It was a day in which the church of God began to commit spiritual whoredom with the world, the sons of and daughters of Cain. The waves of worldly-mindedness swept over the earth and would engulf the faithful church. No, it was not yet persecution which Satan used. It was seduction of the sons of God by the daughters of men. It was the sin of amalgamation of the church and the world.
And in this world, both in the church and in the world, the name of Enoch was well-known. His voice was heard far and wide. And the testimony in the hearts of both the righteous and of the wicked was that Enoch was a righteous man, who stood for the cause and the kingdom of Christ in the world. This was all “before his translation.” Enoch was a faithful witness, and he preached, according to Jude, against the wicked. And his preaching has a very eschatological note. Writes Jude “And Enoch also, the seventh from Adam, prophesied to these, saying Behold, the Lord cometh with ten thousand of his saints, to execute judgment and to convince (convict) all that are ungodly among them of all their ungodly deeds which they have ungodly committed, and of all their hard speeches which ungodly sinners have spoken against him.” It was preaching that spoke of a day when Christ will judge the living and the dead. Such was the preaching of Enoch. Enoch was a prophet of God who spoke in God’s name, and he championed the cause of the LORD of hosts, who dwelleth between the Cherubims. And this judgment will begin at the house of God. (I Peter 4:17; Jude 1:14, 15)
Thus preached Enoch!
And preaching for three hundred years, and walking in godliness, he did not simply have a good reputation and name, but he had the testimony of God, all through his life and in this present time, through the Scriptures both of the Old and New Testament, that he was righteous.
He was righteous by faith! This point the churches’ of the Hebrews must clearly understand, lest they in their battle should slip back into perdition. Rather they must believe to the final obtaining of the redemption in Christ. Thus did Enoch gain the victory!
ENOCH’S TRANSLATION WAS A REWARD FOR HZS FAITH (Hebrews 11:6)
The text uses a very strong statement here. It is true and solid at the Rock of Ages Himself. It is this: that without faith it is impossible to be well-pleasing to God. Enoch has the testimony that he was well pleasing to God every step of the way. He was in a completed state up to the present that he was well pleasing to God. This is indicated by the perfect infinitive “euaresteekenai” which is best translated “that he had pleased God.”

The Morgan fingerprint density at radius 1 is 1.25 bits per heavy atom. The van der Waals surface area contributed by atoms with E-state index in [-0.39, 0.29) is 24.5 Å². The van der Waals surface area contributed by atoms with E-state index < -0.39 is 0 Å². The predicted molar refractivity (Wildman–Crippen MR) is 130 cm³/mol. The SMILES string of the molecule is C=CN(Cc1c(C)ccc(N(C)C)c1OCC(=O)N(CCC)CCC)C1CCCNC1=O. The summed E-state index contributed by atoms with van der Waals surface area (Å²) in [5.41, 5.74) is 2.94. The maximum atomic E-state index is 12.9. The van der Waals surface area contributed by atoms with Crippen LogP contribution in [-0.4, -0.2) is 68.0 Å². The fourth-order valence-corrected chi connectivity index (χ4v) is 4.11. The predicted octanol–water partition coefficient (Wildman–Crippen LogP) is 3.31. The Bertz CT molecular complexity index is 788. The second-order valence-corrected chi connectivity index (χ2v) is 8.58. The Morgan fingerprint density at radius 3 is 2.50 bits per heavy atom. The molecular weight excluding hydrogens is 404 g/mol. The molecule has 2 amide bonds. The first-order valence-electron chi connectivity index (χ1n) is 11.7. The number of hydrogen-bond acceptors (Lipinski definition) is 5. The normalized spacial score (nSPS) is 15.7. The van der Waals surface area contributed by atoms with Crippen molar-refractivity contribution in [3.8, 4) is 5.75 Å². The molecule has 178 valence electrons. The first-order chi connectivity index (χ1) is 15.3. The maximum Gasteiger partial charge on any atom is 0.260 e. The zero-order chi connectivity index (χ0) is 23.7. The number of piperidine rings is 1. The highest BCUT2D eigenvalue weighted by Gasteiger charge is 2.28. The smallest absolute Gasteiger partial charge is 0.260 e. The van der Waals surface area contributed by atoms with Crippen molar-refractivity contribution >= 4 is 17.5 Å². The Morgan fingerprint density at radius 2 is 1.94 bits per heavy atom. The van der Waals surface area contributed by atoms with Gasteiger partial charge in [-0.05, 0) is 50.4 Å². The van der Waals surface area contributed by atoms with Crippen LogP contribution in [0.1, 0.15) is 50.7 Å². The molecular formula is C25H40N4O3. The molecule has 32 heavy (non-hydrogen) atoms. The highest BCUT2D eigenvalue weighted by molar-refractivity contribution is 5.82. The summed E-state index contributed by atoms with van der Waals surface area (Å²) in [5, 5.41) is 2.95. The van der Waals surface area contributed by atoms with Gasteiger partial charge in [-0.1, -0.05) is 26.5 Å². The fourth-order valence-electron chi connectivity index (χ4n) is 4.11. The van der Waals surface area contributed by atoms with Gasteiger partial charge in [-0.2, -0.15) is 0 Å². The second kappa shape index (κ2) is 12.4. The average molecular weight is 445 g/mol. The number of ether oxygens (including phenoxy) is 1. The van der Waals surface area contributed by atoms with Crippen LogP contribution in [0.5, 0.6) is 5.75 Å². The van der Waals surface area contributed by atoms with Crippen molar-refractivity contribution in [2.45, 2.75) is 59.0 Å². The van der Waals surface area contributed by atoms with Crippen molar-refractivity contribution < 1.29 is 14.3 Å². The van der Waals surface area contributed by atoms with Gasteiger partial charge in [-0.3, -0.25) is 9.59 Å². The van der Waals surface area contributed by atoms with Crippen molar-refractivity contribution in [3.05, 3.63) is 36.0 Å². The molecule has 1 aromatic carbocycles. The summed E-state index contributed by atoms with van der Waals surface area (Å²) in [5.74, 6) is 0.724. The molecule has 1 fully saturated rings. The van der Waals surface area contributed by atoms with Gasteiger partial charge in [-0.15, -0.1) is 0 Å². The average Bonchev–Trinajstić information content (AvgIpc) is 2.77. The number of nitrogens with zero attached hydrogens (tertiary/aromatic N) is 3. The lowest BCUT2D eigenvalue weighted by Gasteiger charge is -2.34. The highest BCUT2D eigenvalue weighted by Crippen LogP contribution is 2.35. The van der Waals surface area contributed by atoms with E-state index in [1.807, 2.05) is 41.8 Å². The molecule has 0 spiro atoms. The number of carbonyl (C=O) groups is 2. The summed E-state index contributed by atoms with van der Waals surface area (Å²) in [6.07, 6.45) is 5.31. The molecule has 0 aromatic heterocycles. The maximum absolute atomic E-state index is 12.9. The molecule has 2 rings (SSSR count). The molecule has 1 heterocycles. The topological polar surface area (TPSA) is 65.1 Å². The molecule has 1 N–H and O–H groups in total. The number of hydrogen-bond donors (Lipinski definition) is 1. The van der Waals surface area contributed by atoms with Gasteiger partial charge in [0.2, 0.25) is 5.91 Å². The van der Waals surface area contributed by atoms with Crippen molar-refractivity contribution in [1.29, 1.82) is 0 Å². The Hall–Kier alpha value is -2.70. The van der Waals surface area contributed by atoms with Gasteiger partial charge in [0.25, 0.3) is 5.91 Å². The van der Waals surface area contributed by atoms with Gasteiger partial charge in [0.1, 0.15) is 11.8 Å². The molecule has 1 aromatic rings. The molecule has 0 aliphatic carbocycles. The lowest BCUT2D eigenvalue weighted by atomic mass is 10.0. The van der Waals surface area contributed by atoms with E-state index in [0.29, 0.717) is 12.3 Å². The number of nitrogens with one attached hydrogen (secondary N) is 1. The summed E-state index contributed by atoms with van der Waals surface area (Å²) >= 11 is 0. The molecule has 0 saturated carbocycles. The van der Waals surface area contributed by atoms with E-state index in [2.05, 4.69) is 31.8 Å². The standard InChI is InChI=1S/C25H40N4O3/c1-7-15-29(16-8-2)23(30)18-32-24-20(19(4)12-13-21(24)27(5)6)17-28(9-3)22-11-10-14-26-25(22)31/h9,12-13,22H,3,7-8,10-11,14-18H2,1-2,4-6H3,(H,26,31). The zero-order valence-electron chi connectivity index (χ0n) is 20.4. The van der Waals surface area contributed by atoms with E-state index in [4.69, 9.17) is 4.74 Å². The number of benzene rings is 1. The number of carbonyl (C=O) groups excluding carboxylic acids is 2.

But how could a sinner like Enoch be well-pleasing to God? That is the question which is not merely academic; it is a practical consideration every day in the life of every Christian. Only by faith can a man be just. The just shall live by faith. And apart from faith, saving faith, it is impossible to please God. This is exemplified in the lives of the entire cloud of witnesses here singled out one by one in Hebrews 11, but this must have been true of Enoch in a singular way, that the Lord translated him that he should not see death. For faith was brought to a mighty test in the case of Enoch. He lived in evil times in which men were not heavenly minded, but more and more there was a falling back into perdition.
Now the faith of Enoch was the substance of things hoped for, the evidence of things not seen! Enoch walked by faith and not by sight, in regard to the coming of the Lord and the judgment of both the righteous and the wicked. When the Lord comes, the righteous shall be raised from the dead and taken up into glory. Enoch lived as Paul, who writes concerning his hope and trust upon the living God, while he labors and suffers reproach. Enoch looked for the reward.
And thus, by faith, Enoch is translated., His faith is rewarded, his hope is realized, his earnest expectation of the Eschatological is pre-figured in his own translation. Enoch’s end on earth is the great “Amen” of God to his servant’s life and preaching. It was more sure than even Enoch felt in his heart all his life-long. And it is a picture of the church lifting up her head even in these last days, looking for the coming and blessed return of Christ!
For Enoch life can be cast into a syllogistic form of reasoning. It is as follows:
1. No one can please God without faith.
2. Enoch was well-pleasing to God.
3. Enoch had faith, as the substance of things hoped for, the evidence of things not seen.
Enoch believed that God is. This was for him no philosophical inquiry concerning the meaning of Deity. No, it was for him a childlike trust in His heavenly Father, in His providential care. He believed that God, who cares for the sparrow on the roof-top, was his Father, who would not allow a hair to fall from his head without his will. He dwells in the secret-place of God, under the shadow of the Almighty, calm and secure amidst the rising floods which lift up their heads. Thus Enoch seeks out God’s will in the safety of confidence in God. And this faith trusted that God would reward him, take all his tears in His bottle, and wipe way all tears from his eyes.
And the answer to this life of faith is that it was a life placed on the altar of consecration here, which, in a twinkling of an eye, was continued in the Vision Dei in glory forever!